We know Christ was capable of anger and at times he was moved to tears. But mostly, he led his life on earth as a man of peace. He had peace with the Father, peace in the fbace of temptation, peace in times of rejection and mockery. He even had peace during storms at sea, sleeping on the deck of the boat while others trembled with terror.
The disciples had heard men call their Lord a devil and religious leaders pointed to him as a fraud. Some groups even plotted to kill him. Yet, through it all, Jesus never lost his peace. No man, no religious system, no devil could rob him of his peace.
All this must have caused discussion among the disciples: “How could he sleep in a storm? What kind of peace is that? And how could he be so calm when that crowd was about to throw him over a cliff? People mock him, insult him, spit on him, but he never fights back. Nothing disturbs him.”
When Jesus promised these men the very same peace, the disciples must have looked at each other in wonder: “You mean we’re going to have the same peace that he has? This is incredible!”
Jesus said to them, “Let not your heart be troubled, neither let it be afraid” (14:27). In this same scene, Jesus promised to give the disciples the Holy Spirit. Christ explained, “The Holy Spirit will guide you through what you’re going to face. He will be your friend and he’ll enable you to experience this peace I give to you.”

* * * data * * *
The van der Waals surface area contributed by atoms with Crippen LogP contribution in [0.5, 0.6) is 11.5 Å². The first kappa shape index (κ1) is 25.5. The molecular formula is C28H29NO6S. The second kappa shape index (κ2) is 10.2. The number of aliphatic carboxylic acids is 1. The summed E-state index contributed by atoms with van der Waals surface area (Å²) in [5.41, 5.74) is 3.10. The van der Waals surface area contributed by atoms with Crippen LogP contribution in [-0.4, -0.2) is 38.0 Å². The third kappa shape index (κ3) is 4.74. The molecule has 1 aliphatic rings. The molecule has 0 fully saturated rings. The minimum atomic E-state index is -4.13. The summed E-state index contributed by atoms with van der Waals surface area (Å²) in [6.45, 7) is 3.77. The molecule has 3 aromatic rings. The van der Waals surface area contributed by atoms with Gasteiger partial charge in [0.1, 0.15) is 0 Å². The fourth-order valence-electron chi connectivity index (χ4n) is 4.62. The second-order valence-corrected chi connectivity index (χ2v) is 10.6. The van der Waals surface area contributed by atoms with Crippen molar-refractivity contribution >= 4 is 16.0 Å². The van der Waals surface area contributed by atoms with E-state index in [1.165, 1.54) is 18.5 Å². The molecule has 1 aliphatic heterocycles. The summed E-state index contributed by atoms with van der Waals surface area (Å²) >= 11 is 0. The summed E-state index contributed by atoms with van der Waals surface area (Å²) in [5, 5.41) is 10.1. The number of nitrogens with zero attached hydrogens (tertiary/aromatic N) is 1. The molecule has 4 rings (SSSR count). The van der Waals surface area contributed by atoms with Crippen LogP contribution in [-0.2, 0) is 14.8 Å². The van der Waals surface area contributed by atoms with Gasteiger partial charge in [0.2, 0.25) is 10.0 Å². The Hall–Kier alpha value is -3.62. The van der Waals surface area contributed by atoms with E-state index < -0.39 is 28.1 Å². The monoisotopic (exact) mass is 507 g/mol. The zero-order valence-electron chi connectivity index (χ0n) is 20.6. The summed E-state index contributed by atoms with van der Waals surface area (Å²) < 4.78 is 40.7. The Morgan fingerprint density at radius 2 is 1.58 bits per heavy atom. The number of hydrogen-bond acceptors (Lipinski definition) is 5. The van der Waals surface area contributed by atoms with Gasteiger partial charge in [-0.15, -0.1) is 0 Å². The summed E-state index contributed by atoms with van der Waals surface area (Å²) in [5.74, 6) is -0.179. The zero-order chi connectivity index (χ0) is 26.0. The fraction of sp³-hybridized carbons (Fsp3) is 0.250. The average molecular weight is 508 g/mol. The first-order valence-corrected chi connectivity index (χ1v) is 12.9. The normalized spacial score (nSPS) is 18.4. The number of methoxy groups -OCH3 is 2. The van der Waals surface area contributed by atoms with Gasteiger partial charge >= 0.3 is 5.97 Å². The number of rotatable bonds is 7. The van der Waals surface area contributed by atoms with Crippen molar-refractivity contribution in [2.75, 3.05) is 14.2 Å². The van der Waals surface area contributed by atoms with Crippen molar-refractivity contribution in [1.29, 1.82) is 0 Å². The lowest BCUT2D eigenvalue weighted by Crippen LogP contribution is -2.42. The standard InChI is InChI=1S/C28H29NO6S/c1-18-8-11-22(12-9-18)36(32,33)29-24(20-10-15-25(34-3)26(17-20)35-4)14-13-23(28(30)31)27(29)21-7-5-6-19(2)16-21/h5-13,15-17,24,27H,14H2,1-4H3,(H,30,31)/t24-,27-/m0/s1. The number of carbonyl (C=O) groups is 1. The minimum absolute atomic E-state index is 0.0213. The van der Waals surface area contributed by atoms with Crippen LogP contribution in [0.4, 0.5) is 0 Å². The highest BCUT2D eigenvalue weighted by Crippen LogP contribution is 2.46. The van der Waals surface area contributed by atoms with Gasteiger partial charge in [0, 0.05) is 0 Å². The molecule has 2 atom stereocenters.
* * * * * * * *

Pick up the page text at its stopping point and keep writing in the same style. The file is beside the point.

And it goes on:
Jesus had just taught these men, “I go and prepare a place for you [and] I will come again and receive you to Myself” (14:3). But Jesus’ pledge to come again didn’t lift their spirits. I can imagine Peter saying, “Who needs a fancy place to live? I need a job. I’ve got a family to feed.”
Jesus knew the disciples needed the kind of peace that would see them through any and all situations. And he is telling us, just as he told them, “You will need my peace to endure what’s coming. Get it now, before things get worse. My Holy Spirit abides in you, so ask him for my peace. He has promised to anchor your soul in every storm.”